Captivating Buddhist Art of Himalayan Nation Bhutan

Captivating Buddhist Art of Himalayan Nation Bhutan

 

Bhutan, as small as a county it is land-wise, is a vast country artistically speaking. With its thirteen Vajrayana Buddhist traditional arts, art in Bhutan is worth delving into because this beautiful art was created hundreds of years back in the past based on these spiritual practices.

 

An example of art being integral to Bhutan’s cultural identity is during the time when monks perform daily rituals. They create sand mandalas which are used to assist in meditation, which represent deities that are spiritual role models for Buddhists.

 

Context Behind This Art

 

The Drukpa Lineage and the Nyingma are the two primary Buddhist lineages in Bhutan. The former is a Kagyu school branch notable for paintings depicting Buddhist teachers' lineages and the 70 Je Khenpo (leaders of the Bhutanese monastic establishment). The Nyingma school is famous for its representations of Padmasambhava, the man who is credited with spreading Buddhism to Bhutan in the 7th century.

 

Padmasambhava, according to tradition, buried precious riches for future Buddhist teachers to uncover, particularly Pema Lingpa. Tertöns are frequently seen in Nyingma art. Special forms, colors,and/or distinguishing artifacts are ascribed to each heavenly entity, such as the lotus, conch-shell, thunderbolt, and begging bowl. All sacred icons are handcrafted to exacting standards that have remained almost unaltered over the centuries.

 

Bhutanese art is often embellished with bronzes of various kinds, which are generally known as Kham-so (made in Kham), despite the fact that they are created in Bhutan, because the technology for creating them was originally introduced from that region of Tibet.

 

In these areas, wall paintings and sculptures are based on the main timeless principles of Buddhist art forms. Despite the heavily embroidered robes and sparkling jewels with which these figures are richly adorned, their Tibetan roots are present, clearly playing a role in the art’s beauty. Bhutanese artists appeared to have more freedom of movement when modeling images of demons than when modeling images of heavenly creatures in the horrific realm of devils.

 

Zorig Chosum

 

Zorig Chosum is a very important term in Bhutanese arts. Zorig Chosum is the thirteen traditional styles of arts in Bhutan which are the backbones of the spirit of the country. This is so sacred to the point where the government of the country even made “The Institute of Zorig Chosum” in order to protect and grow this powerful force in Bhutanese culture and art made hundreds of years back through generations.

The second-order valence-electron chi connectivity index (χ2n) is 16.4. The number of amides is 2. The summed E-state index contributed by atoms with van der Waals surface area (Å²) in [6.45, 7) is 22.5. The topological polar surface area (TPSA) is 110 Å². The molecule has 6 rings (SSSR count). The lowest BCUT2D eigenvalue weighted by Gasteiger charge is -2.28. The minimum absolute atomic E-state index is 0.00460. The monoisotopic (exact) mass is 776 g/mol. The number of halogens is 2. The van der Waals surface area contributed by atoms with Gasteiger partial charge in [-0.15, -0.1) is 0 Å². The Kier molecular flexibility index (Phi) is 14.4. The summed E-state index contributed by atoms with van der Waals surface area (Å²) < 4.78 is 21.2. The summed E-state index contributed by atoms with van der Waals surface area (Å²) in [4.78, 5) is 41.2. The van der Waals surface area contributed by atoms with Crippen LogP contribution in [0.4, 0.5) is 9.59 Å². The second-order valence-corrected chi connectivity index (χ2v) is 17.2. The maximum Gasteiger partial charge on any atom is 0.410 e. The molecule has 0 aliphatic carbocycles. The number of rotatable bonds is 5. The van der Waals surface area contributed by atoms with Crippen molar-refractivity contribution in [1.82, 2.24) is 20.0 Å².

These thirteen arts consist of:

 

  1. Papermaking - daphne plant and creeper root gum are used to make handcrafted paper.
  2. Stonework arts - this refers to the techniques used to create stone ponds and the exterior walls of dzongs, gompas, stupas, and other structures.
  3. Blacksmithing - it is the process of making iron items like agricultural equipment, knives, swords, and utensils.
  4. Clay arts - this includes the creation of religious sculptures and ceremonial artifacts, as well as pottery and the use of mortar, plaster, and rammed earth in the construction of structures.
  5. Painting - images on thangkas, wall paintings, and sculptures, as well as embellishments on furniture and window frames, are all examples of painting by the Bhutanese.
  6. Bronze Casting - Sand casting and lost-wax casting are used to make bronze roof crests, sculptures, bells, and ceremonial instruments, as well as jewelry and domestic goods.
  7. Carving with wood, stone, and slate - Printing blocks for scriptures, masks, furnishings, altars, and the slate figures that adorn numerous shrines and altars are all made of wood, slate, or stone.
  8. Woodturning - Making bowls, plates, cups, and numerous more containers.
  9. Woodworking - Dzongs and gompas are built with this material.
  10. Weaving - Some of Asia's finest elaborately woven textiles are manufactured there.
  11. Ore Smithing - Making jewelry, ceremonial artifacts, and practical household things out of gold, silver, and copper.
  12. Works with cane and bamboo - Bows and arrows, baskets, drinking containers, utensils, musical instruments, fences, and mats are only few of the objects made.
  13. Needleworks - Making garments, footwear, or the most elaborate appliqué thangkas using needle and thread.

Art In Everyday Life In Bhutan

 Bhutan is really good at protecting its cultural traditions and passing down its arts and culture from generation to generation, this is shown from many mural paintings all over the country in walls and even rocks still being made in the same fashion today! Speaking of fashion, fashion in the country is also quite an artistic feature in the culture of the nation which is indeed traditional. For example, men wear the “Gho” which is a long robe that is pulled up to knee to create a large pouch. These robes have attractive patterns hand made by Bhutanese cotton, and silk.

 

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